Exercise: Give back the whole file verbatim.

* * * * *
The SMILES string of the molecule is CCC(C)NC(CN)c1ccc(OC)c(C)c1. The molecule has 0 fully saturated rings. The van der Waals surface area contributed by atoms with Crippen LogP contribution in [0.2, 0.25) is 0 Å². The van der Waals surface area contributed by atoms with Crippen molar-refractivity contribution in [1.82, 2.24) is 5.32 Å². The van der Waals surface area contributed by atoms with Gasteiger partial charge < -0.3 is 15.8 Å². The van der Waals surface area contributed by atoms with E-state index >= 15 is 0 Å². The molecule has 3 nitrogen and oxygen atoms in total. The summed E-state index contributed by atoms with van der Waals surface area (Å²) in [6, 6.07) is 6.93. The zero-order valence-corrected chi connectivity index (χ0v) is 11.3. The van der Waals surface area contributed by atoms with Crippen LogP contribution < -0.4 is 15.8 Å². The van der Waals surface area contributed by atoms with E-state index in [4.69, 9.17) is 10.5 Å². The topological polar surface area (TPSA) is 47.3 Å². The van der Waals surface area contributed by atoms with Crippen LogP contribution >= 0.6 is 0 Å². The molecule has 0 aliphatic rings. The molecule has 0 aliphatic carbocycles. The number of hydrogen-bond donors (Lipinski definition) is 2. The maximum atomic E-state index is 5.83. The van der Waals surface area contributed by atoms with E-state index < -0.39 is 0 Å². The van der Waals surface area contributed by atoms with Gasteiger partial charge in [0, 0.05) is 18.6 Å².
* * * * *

The SMILES string of the molecule is CCC(C)NC(CN)c1ccc(OC)c(C)c1. The molecule has 0 fully saturated rings. The van der Waals surface area contributed by atoms with Crippen LogP contribution in [0.2, 0.25) is 0 Å². The van der Waals surface area contributed by atoms with Crippen molar-refractivity contribution in [1.82, 2.24) is 5.32 Å². The van der Waals surface area contributed by atoms with Gasteiger partial charge < -0.3 is 15.8 Å². The van der Waals surface area contributed by atoms with E-state index >= 15 is 0 Å². The molecule has 3 nitrogen and oxygen atoms in total. The summed E-state index contributed by atoms with van der Waals surface area (Å²) in [6, 6.07) is 6.93. The zero-order valence-corrected chi connectivity index (χ0v) is 11.3. The van der Waals surface area contributed by atoms with Crippen LogP contribution < -0.4 is 15.8 Å². The van der Waals surface area contributed by atoms with E-state index in [4.69, 9.17) is 10.5 Å². The topological polar surface area (TPSA) is 47.3 Å². The van der Waals surface area contributed by atoms with Crippen LogP contribution >= 0.6 is 0 Å². The molecule has 0 aliphatic rings. The molecule has 0 aliphatic carbocycles. The number of hydrogen-bond donors (Lipinski definition) is 2. The maximum atomic E-state index is 5.83. The van der Waals surface area contributed by atoms with E-state index < -0.39 is 0 Å². The van der Waals surface area contributed by atoms with Gasteiger partial charge in [0, 0.05) is 18.6 Å².